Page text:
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The Hazards of Love Visualized at San Francisco Intl' Animation Festival

Here Come the Waves: The Hazards of Love Visualized, a 4 part visual representation of the Decemberists' 2009 album The Hazards of Love was meant to only be a one-time show- a backdrop for a performance of the album played live start-to-finish in LA. The result was so well received the film is now being shown in festivals. Last night it opened the San Francisco International Animation Film Festival, which runs until Sunday. Guilherme Marconde and Andrezza Valentin, husband and wife team who worked on the third of 4 segments, were in attendance to introduce and close the film. This was the first time they had seen it without the band playing in front of the screen.

As it started I thought about how seeing this on the screen as opposed to with the live band gives the animator more power. People are forced to delve into the experience, animation and music complimenting each other, and the animators take the wheel- guiding you on journey through all dimensions. Guilherme confirmed my thoughts on this during the Q&A at the end of the hour. He said that though it was a little more nerve-wracking with more attention on his work than usual, he enjoyed watching it without the band playing in front. Seeing it at a concert means it's a party atmosphere, with lots of energy and it’s communal, overall a less immersive experience.

Because in animation so much attention is paid to every frame and animators aren’t limited by actors or sets, but rather create everything there, it’s as if their raw vision is spilled out onto the screen. Therefore it's arguably more of a direct reflection of the artist than other live action film. One of the many delights of this hour long wonder is that 4 different directors worked on 4 different parts, which means you experience 4 different styles of animation back to back. The Decemberists asked the directors not to animate based on the lyrics and the characters in the songs but rather on the feelings they had while listening to it. During the Q&A Guilherme and Andrezza spoke to their creative process: "Sometimes we will listen to the music and ask each other, "What visual does this sound make you think of?"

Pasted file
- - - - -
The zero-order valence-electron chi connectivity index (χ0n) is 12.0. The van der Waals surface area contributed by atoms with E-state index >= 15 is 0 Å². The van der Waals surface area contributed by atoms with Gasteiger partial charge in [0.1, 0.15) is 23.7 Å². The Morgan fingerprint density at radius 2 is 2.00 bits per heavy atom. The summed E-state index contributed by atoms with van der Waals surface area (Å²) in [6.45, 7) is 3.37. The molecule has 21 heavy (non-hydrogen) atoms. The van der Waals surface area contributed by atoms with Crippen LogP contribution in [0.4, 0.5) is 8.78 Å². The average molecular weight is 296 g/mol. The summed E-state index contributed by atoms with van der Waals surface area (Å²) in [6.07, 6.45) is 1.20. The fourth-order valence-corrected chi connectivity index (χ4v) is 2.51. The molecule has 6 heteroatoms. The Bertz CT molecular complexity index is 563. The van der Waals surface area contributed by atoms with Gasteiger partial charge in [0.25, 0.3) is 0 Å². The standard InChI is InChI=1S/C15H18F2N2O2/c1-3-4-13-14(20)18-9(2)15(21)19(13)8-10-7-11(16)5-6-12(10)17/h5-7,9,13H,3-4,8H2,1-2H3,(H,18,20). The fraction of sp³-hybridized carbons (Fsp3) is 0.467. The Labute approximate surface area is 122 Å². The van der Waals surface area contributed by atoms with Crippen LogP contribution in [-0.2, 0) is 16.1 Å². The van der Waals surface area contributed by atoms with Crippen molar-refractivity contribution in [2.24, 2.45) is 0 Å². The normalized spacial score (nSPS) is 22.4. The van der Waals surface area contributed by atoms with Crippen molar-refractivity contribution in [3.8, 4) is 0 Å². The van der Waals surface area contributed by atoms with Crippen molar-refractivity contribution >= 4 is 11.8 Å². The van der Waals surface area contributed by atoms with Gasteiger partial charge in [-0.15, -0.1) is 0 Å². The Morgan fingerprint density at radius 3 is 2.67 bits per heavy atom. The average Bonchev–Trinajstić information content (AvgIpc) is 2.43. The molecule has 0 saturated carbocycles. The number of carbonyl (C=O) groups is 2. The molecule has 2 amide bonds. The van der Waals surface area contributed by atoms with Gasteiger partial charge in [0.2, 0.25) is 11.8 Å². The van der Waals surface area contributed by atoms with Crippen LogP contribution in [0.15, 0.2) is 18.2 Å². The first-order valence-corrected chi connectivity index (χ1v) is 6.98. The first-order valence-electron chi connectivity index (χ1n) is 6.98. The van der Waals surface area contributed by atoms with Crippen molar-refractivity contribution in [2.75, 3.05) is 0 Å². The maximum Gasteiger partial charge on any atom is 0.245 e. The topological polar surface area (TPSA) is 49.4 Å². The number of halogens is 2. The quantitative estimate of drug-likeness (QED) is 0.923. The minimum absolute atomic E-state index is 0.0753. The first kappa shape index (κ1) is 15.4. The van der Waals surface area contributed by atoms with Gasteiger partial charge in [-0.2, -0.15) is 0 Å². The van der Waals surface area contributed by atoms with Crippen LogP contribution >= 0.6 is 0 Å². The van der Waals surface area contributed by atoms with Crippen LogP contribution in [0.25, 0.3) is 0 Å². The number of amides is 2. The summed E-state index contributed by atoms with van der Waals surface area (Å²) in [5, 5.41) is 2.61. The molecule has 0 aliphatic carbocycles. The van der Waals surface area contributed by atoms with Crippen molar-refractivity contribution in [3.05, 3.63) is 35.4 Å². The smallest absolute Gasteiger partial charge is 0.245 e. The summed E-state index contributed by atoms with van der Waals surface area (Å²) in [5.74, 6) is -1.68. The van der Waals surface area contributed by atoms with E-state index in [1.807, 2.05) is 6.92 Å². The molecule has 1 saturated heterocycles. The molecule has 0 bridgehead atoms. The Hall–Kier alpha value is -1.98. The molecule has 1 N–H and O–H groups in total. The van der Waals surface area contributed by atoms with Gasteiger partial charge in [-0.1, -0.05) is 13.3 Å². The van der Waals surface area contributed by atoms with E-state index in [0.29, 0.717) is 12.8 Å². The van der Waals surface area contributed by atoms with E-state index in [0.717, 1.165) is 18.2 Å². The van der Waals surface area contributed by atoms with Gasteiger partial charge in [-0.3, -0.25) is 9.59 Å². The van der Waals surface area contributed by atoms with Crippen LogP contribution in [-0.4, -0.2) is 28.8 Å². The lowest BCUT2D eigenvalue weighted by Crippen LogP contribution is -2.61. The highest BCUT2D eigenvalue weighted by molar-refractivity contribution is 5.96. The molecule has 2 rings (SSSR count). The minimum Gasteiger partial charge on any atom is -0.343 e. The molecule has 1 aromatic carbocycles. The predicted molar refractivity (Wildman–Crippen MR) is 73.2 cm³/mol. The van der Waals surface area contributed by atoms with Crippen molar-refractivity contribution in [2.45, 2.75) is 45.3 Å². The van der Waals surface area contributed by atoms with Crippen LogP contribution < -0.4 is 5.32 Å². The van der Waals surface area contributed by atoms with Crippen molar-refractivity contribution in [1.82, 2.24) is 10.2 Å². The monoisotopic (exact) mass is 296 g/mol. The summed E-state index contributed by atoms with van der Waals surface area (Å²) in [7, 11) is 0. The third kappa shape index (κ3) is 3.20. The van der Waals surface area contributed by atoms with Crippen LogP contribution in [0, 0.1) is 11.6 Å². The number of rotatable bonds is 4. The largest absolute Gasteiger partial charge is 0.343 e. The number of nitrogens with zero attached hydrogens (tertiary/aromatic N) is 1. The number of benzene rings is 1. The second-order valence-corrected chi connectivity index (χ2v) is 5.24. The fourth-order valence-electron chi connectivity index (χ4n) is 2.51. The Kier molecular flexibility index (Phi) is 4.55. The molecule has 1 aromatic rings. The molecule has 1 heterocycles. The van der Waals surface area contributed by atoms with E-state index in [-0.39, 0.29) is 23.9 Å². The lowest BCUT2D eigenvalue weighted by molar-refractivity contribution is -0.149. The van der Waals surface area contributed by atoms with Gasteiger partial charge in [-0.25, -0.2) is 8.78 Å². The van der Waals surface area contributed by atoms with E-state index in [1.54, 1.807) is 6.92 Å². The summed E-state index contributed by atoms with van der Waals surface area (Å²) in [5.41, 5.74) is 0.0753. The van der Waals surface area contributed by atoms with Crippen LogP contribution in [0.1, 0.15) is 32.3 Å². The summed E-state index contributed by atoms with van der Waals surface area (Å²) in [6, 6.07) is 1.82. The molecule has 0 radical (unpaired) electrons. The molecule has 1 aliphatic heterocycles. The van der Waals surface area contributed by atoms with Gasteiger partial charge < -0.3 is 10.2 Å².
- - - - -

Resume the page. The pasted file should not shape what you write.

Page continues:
During the show I started pondering why I was feeling so much nostalgia. Perhaps it's because a child I watched a lot of animation...but there's something else: Often times animated movies or videos create worlds made up of simple shapes and colors that look visually like a child would think: simply. I talked to Guilherme about this idea after the show. "Animation like this is so abstract that everyone can draw their own meaning from it," he said. That idea makes me think that animation has the potential to be a spiritual experience. Simple shapes and music allow you to draw meaning where you like, to find catharsis where you need, and you can leave feeling immensely full.

The switching back and forth between CGI, stop-motion and hand-drawings makes you notice the differences between each medium. I guess I am a traditionalist-- when the hand-drawn stuff comes on and constellations in the sky make shapes of animals that are then dancing with each other, it feels like a mixture of childhood and your ideal romance. Stars play a big role in all four sequences because one common theme of the all sequences is the seasons. I thought about the ideas that go with stars: the delight, the twinkle, the mystery, the wonder, the sparkle, the HOPE. Stars signify hope and things that are bigger than ourselves. Shooting stars are obvious signs of hope. That's how Here Come the Waves feels too.

All of this delight in one hour and guess what? These animators do this work as a SIDE JOB. Most of them do marketing work to make money. I asked Guilherme about this idea. "When you get paid for it you have to do what they want," he said. "If you do what you want, you don't get paid for it. That's just how it tends to work," he said with a chuckle. As a result he enjoys watching this work, because he created it from a place of passion.
Elisabeth Bartlett _visualized_at_san_francisco_intl_animation_festival


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